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True Stories: Rescue At the Roof of the World

A team of climbers was trapped on one of the world’s highest mountains. With the outlook increasingly grim, could a never-before-attempted helicopter mission save them?

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(Photos: Menno Boermans)

Richard Lehner and Capt. Daniel Aufdenblatten’s trip in April 2010 to Kathmandu, Nepal, had been fairly undramatic by their standards. The pair, who worked for Swiss mountain-rescue firm Air Zermatt, had spent a few days teaching local rescue group Fishtail Air the “longline method” – Zermatt’s pioneering technique that allows a rescuer dangling underneath a small helicopter to pluck climbers from high-altitude rock faces where the air is too thin to lift large winch helicopters. The two-month training program would be risky – the method requires pilots to control their craft in turbulent conditions. But it made a change from their day job, rescuing injured climbers in the Alps.

Late on the morning of April 28, as the two men returned from a trip to Everest Base Camp with Sabin Basnyat, Fishtail’s captain, a member of the ground crew rushed over to meet their helicopter. Basnyat translated the urgent message. “We’ve received a distress call from a Spanish expedition on Annapurna. They’re stuck and one of them is missing.”

The six-man team had reached the top of the 8,091-metre peak at around 4 p.m. the previous day, but had been plagued by strong winds and blizzards on their way down. Tolo Calafat, a 39-year-old Spanish father of two and the only amateur climber in the group, had fallen behind. And Sonam, the Sherpa who’d initially stayed with him, had been forced to leave him behind at 7,467 metres, when Calafat grew too exhausted to go any farther. The other climbers – Spaniards Carlos Pauner and Juanito Oiarzabal, Romanian Horia Colibasanu and Nepali Dawa Sherpa – had struggled on to their camp at 6,950 metres in fading light, desperate to spend the night as far down the mountain as possible to avoid fatal altitude sickness.

By morning, Oiarzabal’s feet were partially frozen, Pauner’s hands were frostbitten, and they’d lost radio contact with Calafat. The entire group was exhausted and snow-blind, with the Europeans showing early signs of altitude sickness. What’s more, there were reports of avalanches farther down the mountain.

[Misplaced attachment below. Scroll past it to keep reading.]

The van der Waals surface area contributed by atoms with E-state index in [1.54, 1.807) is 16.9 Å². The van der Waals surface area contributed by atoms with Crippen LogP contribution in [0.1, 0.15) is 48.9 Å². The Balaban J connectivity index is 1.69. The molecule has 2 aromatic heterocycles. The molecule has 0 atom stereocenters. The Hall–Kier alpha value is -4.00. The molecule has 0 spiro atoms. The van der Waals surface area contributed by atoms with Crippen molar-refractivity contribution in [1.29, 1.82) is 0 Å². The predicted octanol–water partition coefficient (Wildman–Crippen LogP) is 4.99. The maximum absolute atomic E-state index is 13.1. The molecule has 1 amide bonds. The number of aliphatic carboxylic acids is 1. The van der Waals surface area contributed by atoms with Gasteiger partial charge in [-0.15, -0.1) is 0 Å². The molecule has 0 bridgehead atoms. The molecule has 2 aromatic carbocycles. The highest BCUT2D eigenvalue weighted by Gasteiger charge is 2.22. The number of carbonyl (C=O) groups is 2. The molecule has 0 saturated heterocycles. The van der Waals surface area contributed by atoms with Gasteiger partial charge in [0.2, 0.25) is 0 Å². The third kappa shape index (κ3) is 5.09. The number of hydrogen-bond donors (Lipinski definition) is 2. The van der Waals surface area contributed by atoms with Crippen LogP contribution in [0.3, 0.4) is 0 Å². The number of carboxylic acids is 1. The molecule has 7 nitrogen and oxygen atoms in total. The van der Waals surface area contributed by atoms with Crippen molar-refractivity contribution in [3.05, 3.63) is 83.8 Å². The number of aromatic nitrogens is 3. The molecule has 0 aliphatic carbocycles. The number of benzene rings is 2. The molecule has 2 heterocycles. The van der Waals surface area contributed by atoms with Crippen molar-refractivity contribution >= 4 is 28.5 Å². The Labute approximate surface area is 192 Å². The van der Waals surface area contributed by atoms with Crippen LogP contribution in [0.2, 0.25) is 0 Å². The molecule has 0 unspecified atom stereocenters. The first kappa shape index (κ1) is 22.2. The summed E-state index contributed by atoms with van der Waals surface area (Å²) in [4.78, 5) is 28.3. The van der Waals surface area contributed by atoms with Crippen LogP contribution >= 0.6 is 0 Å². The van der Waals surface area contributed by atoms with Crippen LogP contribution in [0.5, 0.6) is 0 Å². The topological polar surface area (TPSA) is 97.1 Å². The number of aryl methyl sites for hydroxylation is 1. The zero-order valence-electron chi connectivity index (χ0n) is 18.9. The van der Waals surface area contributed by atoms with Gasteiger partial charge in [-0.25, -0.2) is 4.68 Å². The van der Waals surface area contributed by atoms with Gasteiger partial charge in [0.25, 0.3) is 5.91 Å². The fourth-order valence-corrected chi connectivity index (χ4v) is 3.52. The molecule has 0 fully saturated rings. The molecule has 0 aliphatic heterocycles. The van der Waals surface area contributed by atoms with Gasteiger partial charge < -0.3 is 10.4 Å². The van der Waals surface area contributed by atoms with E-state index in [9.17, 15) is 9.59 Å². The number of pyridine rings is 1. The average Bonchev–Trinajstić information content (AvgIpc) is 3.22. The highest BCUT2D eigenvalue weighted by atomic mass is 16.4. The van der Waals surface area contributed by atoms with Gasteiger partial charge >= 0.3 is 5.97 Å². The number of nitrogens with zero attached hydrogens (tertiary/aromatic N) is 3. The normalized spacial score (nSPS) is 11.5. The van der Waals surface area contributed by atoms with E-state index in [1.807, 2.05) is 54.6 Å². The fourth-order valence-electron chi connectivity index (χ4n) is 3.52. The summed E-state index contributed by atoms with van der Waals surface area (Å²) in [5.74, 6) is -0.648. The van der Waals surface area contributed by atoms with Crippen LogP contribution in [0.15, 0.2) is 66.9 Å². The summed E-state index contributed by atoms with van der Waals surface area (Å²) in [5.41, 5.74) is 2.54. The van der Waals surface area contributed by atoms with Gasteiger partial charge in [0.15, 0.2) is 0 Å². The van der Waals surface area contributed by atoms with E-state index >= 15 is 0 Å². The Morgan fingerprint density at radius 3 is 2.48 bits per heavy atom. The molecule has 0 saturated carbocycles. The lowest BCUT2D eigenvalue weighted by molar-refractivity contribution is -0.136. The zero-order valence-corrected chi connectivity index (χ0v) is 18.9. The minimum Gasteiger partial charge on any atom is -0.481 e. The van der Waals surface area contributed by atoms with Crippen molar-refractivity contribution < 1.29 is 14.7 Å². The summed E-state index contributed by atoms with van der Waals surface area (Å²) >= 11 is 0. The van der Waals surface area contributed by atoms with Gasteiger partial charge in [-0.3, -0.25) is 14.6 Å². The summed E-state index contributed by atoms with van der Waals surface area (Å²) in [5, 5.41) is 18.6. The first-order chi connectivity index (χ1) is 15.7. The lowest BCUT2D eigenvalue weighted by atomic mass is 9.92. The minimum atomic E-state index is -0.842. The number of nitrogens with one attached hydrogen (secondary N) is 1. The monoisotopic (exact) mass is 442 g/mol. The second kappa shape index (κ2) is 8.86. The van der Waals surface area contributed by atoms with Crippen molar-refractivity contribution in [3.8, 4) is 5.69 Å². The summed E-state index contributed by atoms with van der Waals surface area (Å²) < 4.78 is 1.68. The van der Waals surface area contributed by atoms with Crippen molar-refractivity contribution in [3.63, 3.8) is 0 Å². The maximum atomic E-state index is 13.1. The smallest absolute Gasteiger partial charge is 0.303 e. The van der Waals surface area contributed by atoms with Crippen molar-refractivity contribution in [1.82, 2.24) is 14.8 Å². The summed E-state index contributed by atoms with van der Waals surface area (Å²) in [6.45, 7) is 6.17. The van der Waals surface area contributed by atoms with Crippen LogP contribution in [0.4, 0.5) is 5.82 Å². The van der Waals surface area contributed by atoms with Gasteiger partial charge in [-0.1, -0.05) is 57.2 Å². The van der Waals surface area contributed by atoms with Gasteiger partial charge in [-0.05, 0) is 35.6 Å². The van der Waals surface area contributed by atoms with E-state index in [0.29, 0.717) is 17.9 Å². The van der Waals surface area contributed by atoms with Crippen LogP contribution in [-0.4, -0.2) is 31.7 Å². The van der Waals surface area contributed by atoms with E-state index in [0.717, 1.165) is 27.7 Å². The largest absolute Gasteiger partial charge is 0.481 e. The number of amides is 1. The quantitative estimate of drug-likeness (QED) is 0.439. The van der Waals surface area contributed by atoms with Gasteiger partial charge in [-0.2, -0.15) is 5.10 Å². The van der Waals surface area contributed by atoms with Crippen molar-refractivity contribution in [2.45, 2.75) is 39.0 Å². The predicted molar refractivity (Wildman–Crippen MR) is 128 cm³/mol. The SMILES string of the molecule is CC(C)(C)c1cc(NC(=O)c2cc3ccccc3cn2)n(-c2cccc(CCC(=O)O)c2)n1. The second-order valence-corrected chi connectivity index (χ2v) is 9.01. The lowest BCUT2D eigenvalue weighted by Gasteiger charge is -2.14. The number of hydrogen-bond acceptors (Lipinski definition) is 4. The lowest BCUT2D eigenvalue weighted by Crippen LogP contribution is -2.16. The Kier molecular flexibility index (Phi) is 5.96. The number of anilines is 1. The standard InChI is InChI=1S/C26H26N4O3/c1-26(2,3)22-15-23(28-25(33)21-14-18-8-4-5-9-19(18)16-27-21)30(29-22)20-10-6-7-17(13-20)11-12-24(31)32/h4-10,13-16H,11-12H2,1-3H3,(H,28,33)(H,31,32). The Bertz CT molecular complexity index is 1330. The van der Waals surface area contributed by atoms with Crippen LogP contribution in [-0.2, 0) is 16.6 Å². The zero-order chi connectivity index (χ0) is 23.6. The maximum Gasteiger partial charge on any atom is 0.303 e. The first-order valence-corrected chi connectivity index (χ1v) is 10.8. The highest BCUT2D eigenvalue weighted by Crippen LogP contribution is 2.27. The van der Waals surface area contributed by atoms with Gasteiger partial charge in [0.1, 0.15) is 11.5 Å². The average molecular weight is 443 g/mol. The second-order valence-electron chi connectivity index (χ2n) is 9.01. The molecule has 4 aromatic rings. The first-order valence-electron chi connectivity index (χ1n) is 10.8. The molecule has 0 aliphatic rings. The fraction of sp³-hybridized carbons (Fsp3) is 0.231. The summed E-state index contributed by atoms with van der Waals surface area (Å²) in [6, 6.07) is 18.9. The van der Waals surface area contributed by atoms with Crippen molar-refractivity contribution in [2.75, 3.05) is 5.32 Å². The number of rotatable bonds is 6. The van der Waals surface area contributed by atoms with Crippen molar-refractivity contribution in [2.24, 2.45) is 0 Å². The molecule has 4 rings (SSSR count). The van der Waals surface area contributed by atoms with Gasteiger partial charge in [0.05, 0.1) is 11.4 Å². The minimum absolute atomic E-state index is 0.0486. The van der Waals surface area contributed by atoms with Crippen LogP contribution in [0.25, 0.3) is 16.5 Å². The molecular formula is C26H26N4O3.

On the ground, details of the men’s situation were sketchy, but Aufdenblatten, 35, realized it must be dire. They knew a chopper rescue had never been done at that height, yet they had called for one anyway.

In addition to the thin air and the resulting loss of lifting power at such altitude, there would be unpredictable currents that could dash a helicopter into the rock face. It could also be dangerous for pilots to rise so high without acclimatization. Even Fishtail’s high-altitude Ecureuil AS350 B3 chopper wasn’t licensed to fly above 7,010 metres. “It’s going to be very hard,” said Lehner. “But we’re here, and in theory, we have the knowledge to do it. Let’s just see.” The two men loaded the helicopter with fuel and rescue equipment, and headed for Annapurna Base Camp, 160 kilometres west.

Time was of the essence. At any moment, the climbers could fall victim to a deadly cerebral or pulmonary edema (an excess accumulation of fluid in the brain or lungs during the later stages of altitude sickness). But by the time Lehner and Aufdenblatten arrived at the camp at around 3 p.m., a thick mist had rolled in, as it usually did by late morning at this time of the year. Flying farther up the mountain was now impossible. The climbing team would have to spend another sleepless night in temperatures below -10°C.

Early the next morning, backed by blue skies, the Spanish expedition’s support team updated the rescuers. Dawa had spent the night looking for Calafat, but he had returned to his companions in tears. Calafat was nowhere to be found, possibly covered by snow and probably dead, Lehner and Aufdenblatten learned. They decided to go look for him anyway. At 7 a.m., with an estimated three-hour rescue window until more mist rolled in, they hopped into the Ecureuil.

As Aufdenblatten took the craft higher, he began to appreciate Annapurna’s terrifying beauty. He noticed it was so steep that if he were to fly out only 45 metres from the rock face, there would be 3,048 metres of nothing to the ground.

Missing: Spanish climber Tolo Calafat.

Next: Aufdenblatten tries guiding his
partner,
swinging 30 metres below,
to the rescue location.

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(Photos: Menno Boermans)

After 20 minutes in the air, there was no sign of Calafat. But they spotted the climbers’ camp in the distance. It was on a steep slope, where there was no chance of landing the helicopter. To make matters worse, strong winds had started buffeting it violently. “We’re like a punching bag up here,” said Aufdenblatten. They’d have to turn back.

At Base Camp, Sherpas brought tea for the two men as they discussed their options. Perhaps they could drop oxygen and medicine to help the climbers overcome their altitude sickness. Maybe some Sherpas could go up and help them down. But both options required time the climbers probably didn’t have.